How Emotional Intelligence Can Make You a Better Investor

March 19, 2015 in Process
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Your knee hurts, so you pay a visit to your favorite orthopedist. He smiles, maybe even gives you a hug, and then tells you: “I feel your pain. Really, I do. But I don’t treat left knees, only right ones. I find I am so much better with the right ones. Last time I worked on a left knee, I didn’t do so well.”

Though many professionals — doctors as well as lawyers, architects and engineers — get to choose their specializations, they rarely get to choose the problems they solve. Problems choose them. Investors enjoy the unique luxury of choosing problems that let them maximize the use of not just their IQ but also their EQ — emotional intelligence.

Let’s start with IQ. Our intellectual capacity to analyze problems will vary with the problem in front of us. Just as we breezed through some subjects in college and struggled with others, our ability to understand the current and future dynamics of various companies and industries will fluctuate as well. This is why we buy stocks that fall within our sphere of competence. We tend to stick with ones where our IQ is the highest.

Though we usually think about our capacity to analyze problems as being dependable and stable over time, it isn’t. It might be if we were characters from Star Trek, with complete control over our emotions, like Mr. Spock, or who lacked emotions, like Lieutenant Commander Data. This is where our EQ comes in.

I am not a licensed psychologist, but I have huge experience treating a very difficult patient: me. And what I have found is that emotions have two troublesome effects on me. First, they distort probabilities; so even if my intellectual capacity to analyze a problem is not impacted, my brain may be solving a distorted problem. Second, my IQ is not constant, and my ability to process information effectively declines under stress. I either lose the big picture or overlook important details. This dilemma is not unique to me; I’m sure it affects all of us to various degrees.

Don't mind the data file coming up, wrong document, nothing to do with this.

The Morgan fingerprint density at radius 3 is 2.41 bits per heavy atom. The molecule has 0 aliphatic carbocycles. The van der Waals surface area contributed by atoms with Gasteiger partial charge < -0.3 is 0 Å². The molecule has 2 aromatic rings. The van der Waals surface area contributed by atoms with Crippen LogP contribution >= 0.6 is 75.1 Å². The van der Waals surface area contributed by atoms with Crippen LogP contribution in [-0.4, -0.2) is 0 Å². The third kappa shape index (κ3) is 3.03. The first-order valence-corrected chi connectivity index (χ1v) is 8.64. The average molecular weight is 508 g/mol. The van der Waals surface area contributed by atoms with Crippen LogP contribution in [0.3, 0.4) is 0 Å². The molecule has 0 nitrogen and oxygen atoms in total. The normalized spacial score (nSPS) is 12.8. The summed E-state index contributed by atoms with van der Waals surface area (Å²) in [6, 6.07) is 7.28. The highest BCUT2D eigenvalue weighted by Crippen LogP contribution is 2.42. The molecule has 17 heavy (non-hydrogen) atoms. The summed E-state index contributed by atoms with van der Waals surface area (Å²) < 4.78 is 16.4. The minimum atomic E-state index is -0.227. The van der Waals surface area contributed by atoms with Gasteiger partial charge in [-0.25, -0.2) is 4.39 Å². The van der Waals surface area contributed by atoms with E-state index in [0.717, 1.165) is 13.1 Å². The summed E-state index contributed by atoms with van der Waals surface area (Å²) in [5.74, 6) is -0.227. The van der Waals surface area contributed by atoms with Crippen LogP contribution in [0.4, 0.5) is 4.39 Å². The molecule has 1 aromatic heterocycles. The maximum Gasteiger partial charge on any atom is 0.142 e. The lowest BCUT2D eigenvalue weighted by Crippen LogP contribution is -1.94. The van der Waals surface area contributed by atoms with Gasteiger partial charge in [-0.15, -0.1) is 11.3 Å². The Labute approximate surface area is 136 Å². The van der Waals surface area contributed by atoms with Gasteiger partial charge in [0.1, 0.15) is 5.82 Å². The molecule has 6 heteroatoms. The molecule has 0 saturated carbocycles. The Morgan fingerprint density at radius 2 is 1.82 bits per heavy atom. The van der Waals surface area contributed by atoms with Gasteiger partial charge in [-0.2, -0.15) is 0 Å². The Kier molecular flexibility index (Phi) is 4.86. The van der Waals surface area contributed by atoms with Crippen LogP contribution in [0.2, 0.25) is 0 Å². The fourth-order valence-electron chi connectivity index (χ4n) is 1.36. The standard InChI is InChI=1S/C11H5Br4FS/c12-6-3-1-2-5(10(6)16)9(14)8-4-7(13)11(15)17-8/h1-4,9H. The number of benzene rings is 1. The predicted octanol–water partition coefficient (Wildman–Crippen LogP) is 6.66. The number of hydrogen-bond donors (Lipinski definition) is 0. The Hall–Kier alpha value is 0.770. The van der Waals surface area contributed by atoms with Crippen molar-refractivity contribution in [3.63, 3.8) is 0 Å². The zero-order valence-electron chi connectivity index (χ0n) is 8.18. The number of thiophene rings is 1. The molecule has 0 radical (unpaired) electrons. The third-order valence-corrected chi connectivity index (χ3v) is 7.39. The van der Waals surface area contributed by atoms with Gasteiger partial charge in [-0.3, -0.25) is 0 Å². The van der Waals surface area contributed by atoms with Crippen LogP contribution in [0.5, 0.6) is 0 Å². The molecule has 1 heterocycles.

The higher my EQ with regard to a particular company, the more likely that my IQ will not degrade when things go wrong (or even when they go right). There is a good reason why doctors don’t treat their own children: Their ability to be rational (properly weighing probabilities) may be severely compromised by their emotions.

A friend of mine who is a terrific investor, and who will remain nameless though his name is George, once told me that he never invests in grocery store stocks because he can’t be rational when he holds them. If we spent some Freudian time with him, we’d probably discover that he had a traumatic childhood event at the grocery store (he may have been caught shoplifting a candy bar when he was eight), or he may have had a bad experience with a grocery stock early in his career. The reason for his problem is irrelevant; what is important is that he has realized that his high IQ will be impaired by his low EQ if he owns grocery stocks.

There is no cure for emotions, but we can dramatically minimize the impact they have on us as investors by adjusting our investment process. First and foremost, investors have the incredible advantage of picking domains where they can remain rational.

For instance, I would not be able to keep a cool head if I owned gold. I can recite the arguments for and against gold (lately, with negative interest rates in certain European countries, the “for” arguments have started to make even more sense). But, intellectually, I cannot reconcile the fact that gold is an asset that generates no cash flows, and thus to me it has no financial center of gravity. I have no idea what it is worth. The very idea of owning gold bothers me, and therefore I know that if I did own it, my EQ would be low. I’d be buying high and selling low. But as a value investor, when I buy a stock and it declines 30 percent, I want to buy more of it (assuming its business has not changed). I wouldn’t trust that I could do this in the gold market.

To be a successful investor, you don’t need Albert Einstein’s IQ (though sometimes I wish I had Spock’s EQ). Warren Buffett undoubtedly has a very high IQ, but even the Oracle of Omaha chooses carefully his battles; for instance, he doesn’t invest in technology stocks.

Investors have the luxury of investing only in stocks for which both their IQ and EQ are maximized, because there are tens of thousands of stocks out there to choose from, and they need just a few dozen.

Meanwhile, I hope when I go see the doctor, he will tell me, “I don’t do left knees,” because the best result will come from a doctor who while treating me will utilize both IQ and EQ.

Originally published on Institutional Investor… 

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